The awkward phase

Personally, the awkward phase for me started around 2009. I had not gotten braces yet (think snaggletooth), I had attempted highlights, and my skin was “acne-prone”. Those were the golden days. Besides the physical awkwardness, I was also hopelessly pining after some weird ginger who, in retrospect, was not worth it and ultimately forgettable. This did not stop me though from secretly sharing my feelings with friends and always hanging onto a shred of hope that he would look past all of my awkwardness and realize that we were “meant to be”.

Flash forward to 2015. I eventually got braces, grew out the highlights, and gained control over my skin (and hormones). I have long forgotten that ginger who caused my heart and head so much grief all those years ago. Some would say that I had finally outgrown my awkward phase.

But have I really? I struggle remembering to wear my retainer every night, I recently dip-dyed my hair, I still pick and struggle with my skin, and last, but certainly not least, I still pine for boys who don’t give a shit. I am still struggling with situations eerily similar to those that characterized my “awkward phase”.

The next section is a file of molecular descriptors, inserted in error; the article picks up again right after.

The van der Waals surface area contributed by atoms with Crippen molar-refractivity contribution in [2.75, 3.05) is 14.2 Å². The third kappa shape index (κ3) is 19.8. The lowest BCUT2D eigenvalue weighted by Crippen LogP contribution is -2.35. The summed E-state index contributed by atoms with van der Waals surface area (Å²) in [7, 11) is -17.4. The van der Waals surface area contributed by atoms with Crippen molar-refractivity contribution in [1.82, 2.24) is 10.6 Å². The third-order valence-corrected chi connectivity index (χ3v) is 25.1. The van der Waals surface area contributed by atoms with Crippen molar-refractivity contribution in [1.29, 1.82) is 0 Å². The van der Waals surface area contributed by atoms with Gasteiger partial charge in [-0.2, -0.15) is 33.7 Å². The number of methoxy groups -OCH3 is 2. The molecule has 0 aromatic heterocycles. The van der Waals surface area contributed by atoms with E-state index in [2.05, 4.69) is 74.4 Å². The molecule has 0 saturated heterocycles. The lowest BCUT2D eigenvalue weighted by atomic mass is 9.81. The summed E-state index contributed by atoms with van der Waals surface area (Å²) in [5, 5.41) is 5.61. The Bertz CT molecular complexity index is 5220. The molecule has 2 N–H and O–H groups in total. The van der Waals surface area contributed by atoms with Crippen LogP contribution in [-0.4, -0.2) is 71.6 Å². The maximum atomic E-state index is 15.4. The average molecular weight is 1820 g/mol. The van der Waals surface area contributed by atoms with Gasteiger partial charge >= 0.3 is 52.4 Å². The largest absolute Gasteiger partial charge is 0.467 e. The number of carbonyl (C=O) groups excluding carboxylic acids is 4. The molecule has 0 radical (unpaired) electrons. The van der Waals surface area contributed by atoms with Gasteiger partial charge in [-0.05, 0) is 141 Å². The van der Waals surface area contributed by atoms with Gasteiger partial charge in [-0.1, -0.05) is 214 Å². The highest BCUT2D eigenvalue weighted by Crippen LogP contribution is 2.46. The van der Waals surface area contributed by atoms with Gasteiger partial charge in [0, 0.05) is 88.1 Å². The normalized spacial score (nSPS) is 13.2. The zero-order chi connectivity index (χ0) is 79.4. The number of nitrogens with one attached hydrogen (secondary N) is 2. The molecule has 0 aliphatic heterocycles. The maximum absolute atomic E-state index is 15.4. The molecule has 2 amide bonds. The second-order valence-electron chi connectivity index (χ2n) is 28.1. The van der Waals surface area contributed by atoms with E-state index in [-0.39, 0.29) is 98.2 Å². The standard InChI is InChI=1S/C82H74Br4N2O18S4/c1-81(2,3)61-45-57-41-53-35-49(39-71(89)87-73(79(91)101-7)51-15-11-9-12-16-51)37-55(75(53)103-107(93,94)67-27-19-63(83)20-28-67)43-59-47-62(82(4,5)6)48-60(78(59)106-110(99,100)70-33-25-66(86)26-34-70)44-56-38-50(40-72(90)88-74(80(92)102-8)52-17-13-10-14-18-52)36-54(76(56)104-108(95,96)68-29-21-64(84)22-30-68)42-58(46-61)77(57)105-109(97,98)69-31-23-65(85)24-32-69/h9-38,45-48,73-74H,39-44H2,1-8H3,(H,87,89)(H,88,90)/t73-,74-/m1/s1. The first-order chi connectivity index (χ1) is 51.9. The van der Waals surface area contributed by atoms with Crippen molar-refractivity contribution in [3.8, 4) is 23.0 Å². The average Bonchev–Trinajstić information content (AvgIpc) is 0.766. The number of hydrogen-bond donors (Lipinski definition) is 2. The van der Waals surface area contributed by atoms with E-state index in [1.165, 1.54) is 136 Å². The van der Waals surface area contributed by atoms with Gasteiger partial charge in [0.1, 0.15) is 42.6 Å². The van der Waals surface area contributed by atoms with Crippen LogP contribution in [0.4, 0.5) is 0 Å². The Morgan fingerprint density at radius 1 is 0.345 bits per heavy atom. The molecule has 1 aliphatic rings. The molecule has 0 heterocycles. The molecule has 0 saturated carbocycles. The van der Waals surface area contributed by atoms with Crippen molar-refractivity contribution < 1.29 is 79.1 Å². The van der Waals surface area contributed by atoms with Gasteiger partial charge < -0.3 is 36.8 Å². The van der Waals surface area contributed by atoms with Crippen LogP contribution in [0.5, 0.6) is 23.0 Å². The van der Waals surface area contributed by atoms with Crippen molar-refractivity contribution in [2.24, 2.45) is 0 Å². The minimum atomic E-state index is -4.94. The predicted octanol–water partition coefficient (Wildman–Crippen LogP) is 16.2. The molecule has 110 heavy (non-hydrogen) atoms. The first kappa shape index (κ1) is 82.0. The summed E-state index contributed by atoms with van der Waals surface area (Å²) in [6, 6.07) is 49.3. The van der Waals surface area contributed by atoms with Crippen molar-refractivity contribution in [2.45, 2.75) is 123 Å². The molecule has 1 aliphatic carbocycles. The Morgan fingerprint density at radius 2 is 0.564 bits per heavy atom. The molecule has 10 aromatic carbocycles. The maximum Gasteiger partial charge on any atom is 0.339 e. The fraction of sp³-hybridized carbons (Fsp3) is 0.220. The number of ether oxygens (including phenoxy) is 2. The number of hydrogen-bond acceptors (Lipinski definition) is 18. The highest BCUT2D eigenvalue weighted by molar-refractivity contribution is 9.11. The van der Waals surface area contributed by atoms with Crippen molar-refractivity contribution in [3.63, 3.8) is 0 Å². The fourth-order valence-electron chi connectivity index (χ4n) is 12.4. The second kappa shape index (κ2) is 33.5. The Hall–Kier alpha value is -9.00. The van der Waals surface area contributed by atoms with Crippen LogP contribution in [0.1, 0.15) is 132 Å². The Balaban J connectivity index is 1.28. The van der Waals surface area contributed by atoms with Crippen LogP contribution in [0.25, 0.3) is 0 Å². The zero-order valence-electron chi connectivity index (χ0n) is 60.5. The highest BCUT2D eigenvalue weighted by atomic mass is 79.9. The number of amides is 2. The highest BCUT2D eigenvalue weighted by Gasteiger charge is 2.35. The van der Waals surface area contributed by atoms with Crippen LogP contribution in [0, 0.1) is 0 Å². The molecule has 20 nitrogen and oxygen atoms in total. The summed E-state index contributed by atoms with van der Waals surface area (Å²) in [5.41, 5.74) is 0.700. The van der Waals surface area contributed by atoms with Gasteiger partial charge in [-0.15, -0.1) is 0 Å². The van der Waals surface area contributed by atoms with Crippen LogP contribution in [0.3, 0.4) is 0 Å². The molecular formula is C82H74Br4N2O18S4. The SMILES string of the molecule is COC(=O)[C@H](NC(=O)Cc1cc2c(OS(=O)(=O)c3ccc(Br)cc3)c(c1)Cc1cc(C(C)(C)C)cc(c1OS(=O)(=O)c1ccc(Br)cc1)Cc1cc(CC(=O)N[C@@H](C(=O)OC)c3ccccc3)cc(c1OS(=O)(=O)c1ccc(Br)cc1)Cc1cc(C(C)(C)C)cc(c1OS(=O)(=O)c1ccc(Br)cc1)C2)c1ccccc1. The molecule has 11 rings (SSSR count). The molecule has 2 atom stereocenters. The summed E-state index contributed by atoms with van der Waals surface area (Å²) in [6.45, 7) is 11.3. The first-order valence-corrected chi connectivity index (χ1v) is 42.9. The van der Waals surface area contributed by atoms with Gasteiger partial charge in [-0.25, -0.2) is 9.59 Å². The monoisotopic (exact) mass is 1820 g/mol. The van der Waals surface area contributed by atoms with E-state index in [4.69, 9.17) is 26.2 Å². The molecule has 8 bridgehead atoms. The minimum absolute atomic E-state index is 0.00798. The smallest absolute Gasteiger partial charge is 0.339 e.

6 years have passed and I really can’t say that I have grown up that much. Sure, I am now able to drive and stay home by myself, but mentally, I am still that same awkward kid who felt everything too strongly and put importance on things that ultimately amounted to nothing.

But this is okay. I am still growing up and slowly, but surely, working towards being a more put together person. I still have my bouts of awkwardness and make irrational decisions, but unlike 7th grade me, I no longer feel the need to apologize for my actions and feelings. I have learned that forgetting my retainer for one night won’t kill me and that purple hair fades into an interesting shade of pink. I have learned that sometimes skin will act up with no rhyme of reason and that hurt feelings over boys fade quickly. Nothing is as permanent as it may feel in the moment and some things can be easily fixed or changed.

In the end, despite what appearances may lead you to believe, no one has actually completely exited their awkward phase; some have just learned to navigate the road a bit better.

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